Loansharking in Macau has been a blight on the landscape of an otherwise relatively clean picture, with a number of the illegal loans ending in kidnapping when gamblers aren’t able, or willing, to pay their debts. Law enforcement has been engaged in a dedicated effort to weed out the problem and 2019 saw a lot of headway made in police action. According to the latest figures, the increased police action is paying off and both loansharking and kidnappings, while not down, aren’t as prevalent as they could be.
The director of Macau’s Judiciary Police, Sit Chong Meng, held a news briefing yesterday, explaining that law enforcement was able to stop 59 cases of loansharking taking place directly inside casinos last year. Three different police units had been working diligently inside the venues to identify and uncover the illegal activity, and their presence has helped to not just stop active illegal operations, but to deter others from wanting to get in on the action.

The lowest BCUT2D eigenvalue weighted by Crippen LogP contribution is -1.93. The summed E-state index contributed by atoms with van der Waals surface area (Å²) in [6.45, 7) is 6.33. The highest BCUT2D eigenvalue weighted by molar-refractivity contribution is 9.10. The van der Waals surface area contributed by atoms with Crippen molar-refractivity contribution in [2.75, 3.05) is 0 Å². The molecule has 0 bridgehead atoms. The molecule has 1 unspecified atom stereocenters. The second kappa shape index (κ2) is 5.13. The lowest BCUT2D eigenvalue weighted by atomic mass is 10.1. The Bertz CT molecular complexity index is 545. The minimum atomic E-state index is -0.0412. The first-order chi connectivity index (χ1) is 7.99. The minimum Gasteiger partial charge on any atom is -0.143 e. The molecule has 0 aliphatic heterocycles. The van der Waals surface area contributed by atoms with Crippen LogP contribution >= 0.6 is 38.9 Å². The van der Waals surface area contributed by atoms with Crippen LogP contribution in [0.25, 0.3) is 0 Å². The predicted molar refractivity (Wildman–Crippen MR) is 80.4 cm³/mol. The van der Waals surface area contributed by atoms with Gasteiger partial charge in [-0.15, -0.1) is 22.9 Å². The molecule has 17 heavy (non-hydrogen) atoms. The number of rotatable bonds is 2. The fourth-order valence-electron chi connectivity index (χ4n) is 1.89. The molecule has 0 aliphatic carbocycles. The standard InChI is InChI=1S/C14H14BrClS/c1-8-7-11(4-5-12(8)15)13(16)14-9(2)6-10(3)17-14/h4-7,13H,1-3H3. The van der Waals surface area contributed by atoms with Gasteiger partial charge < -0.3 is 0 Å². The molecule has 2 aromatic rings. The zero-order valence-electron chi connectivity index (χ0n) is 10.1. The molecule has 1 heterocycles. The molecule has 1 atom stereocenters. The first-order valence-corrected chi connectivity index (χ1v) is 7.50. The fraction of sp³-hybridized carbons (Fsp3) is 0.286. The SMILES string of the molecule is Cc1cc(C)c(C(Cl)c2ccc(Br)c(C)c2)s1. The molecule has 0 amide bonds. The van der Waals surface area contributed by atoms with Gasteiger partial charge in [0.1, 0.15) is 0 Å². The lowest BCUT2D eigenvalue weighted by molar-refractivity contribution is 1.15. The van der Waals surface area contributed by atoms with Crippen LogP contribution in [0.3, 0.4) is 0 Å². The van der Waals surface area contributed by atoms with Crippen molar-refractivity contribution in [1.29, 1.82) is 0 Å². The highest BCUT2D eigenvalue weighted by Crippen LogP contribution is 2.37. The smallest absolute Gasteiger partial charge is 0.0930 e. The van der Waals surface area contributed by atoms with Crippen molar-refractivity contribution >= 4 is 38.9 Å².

Preventing the activity has helped reduce the number of related kidnappings. Across the first three quarters of last year, Macau’s different law enforcement departments logged a total of 274 instances of unlawful detention tied to loansharking, an increase of 25.7% from the same period a year earlier. Reports of loansharking came in at 471 – a year-on-year increase of 20.8%. However, Sit feels that the number would have been much higher if it weren’t for the police intervention.
In November 2019, law enforcement threw the net over a major loansharking and kidnapping ring running amok in Macau. After having been in operation since at least 2013, police finally broke up the gang, arresting 55 Chinese mainlanders and locals in the process.
As pressure is being put on loansharking, the individuals behind the activity are looking to diversify in order to shore up their revenue losses. As a result, according to Sit, they’re turning more to “robberies” and “scams,” which have been linked to the same people running illegal money exchange operations.
As Macau continues to introduce efforts to clean up its landscape and make it more appealing to other types of tourists, such as families and business summits, the various law enforcement departments will work even harder to curtail all forms of illicit activity. This will be seen even more noticeably, per Sit’s comments, during the upcoming Chinese New Year period, which will run January 24 to January 30.